Bodychecking in ice hockey: What are the risks?
Hockey is a very popular sport among Canadian children and youth. But while there are many health benefits to physical activity and playing sports, hockey-related injuries are on the rise, especially concussions. The most common reason for a hockey injury is bodychecking.
- The Canadian Paediatric Society recommends that bodychecking be banned from recreational (non-competitive) ice hockey for all children and youth, regardless of age.
- In competitive leagues, bodychecking should be delayed until players are at least 13 to 14 years old.
Does the CPS recommend against body contact as well?
No. Body contact and bodychecking are different:
- Body contact is a player’s defensive move to block someone from the other team who has the puck. The player moves to stop the puck carrier anywhere on the ice by skating, angling, stick checking or with body-positioning. The defensive player does not hit the puck carrier but places his body in the way of the puck carrier. The puck carrier cannot be pushed, hit or shoved into the boards.
- Bodychecking is a defensive move where a player tries to separate the puck from a player on the other team. During a check, the defensive player purposefully uses his upper body to hit the puck carrier with force while moving in the opposite or same direction.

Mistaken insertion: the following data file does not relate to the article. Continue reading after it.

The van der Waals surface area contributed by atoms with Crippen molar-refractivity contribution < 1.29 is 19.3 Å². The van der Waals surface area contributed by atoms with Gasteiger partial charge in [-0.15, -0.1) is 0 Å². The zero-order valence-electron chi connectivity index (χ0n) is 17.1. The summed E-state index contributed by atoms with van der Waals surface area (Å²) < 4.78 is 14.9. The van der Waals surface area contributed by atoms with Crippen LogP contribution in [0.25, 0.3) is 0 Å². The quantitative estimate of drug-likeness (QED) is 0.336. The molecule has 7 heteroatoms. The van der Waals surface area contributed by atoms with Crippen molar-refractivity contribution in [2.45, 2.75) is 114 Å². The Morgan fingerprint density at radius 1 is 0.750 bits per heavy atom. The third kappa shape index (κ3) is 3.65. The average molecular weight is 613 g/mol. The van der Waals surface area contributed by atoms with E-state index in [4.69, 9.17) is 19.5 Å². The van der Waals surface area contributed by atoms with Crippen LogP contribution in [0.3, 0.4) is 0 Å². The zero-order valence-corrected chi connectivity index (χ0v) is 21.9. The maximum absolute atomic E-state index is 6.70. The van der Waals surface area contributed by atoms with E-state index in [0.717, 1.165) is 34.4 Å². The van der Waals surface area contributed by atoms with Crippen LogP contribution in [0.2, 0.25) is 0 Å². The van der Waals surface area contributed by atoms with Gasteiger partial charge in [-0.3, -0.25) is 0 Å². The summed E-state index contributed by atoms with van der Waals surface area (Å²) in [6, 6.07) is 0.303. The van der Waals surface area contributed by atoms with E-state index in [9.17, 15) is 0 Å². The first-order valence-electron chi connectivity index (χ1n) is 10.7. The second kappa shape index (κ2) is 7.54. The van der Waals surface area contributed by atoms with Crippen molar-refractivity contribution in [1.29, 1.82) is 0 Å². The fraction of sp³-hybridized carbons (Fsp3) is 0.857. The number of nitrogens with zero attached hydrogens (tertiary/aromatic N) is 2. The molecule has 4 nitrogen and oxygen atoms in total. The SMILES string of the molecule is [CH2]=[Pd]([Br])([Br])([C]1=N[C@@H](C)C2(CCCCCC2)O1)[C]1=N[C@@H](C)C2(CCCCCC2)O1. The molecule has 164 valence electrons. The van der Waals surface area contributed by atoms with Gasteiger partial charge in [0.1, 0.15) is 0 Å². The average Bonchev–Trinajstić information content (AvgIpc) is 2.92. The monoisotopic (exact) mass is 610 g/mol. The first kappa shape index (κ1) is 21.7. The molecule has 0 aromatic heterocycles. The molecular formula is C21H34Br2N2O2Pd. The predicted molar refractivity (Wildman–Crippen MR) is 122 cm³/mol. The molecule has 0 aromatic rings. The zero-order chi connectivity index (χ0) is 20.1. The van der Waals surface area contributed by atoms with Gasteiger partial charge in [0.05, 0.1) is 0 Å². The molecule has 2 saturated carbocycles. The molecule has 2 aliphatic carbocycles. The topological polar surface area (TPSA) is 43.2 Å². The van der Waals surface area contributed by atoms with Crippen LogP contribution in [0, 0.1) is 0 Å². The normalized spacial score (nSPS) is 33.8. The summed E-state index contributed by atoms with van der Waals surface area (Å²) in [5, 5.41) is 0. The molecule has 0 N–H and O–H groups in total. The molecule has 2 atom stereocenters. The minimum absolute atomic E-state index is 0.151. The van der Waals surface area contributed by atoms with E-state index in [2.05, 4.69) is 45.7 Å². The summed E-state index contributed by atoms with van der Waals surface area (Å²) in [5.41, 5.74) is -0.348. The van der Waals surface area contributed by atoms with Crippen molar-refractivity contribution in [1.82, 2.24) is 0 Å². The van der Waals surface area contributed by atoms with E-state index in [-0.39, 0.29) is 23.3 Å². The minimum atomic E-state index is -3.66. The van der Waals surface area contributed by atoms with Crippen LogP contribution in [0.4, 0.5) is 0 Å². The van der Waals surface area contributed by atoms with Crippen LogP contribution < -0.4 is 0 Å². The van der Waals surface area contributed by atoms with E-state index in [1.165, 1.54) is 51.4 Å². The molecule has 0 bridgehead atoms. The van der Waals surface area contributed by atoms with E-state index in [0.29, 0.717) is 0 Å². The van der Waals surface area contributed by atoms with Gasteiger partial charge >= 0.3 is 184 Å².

Bodychecking is taught based on a four-step skills development program by Hockey Canada.
At what age is bodychecking allowed?
- As of September 2013, Hockey Canada states that bodychecking should be introduced at the bantam level (13 to 14 years of age).
- Bodychecking in bantam level hockey has been eliminated in many less-competitive Canadian leagues.
- Bodychecking is not allowed in girls-only hockey.
How can I protect my child or teen?
- Your child or teen should always wear a CSA International-certified hockey helmet while playing hockey.
- Talk to your children about the importance of fair play and non-violence in sport.
- Read our detailed information for parents, trainers and coaches on sport-related concussion. Everyone involved in sports should know the risks, symptoms/signs and how to manage a concussion.
Reviewed by the following CPS committees
- Healthy Active Living and Sports Medicine Committee
Last updated: February 2018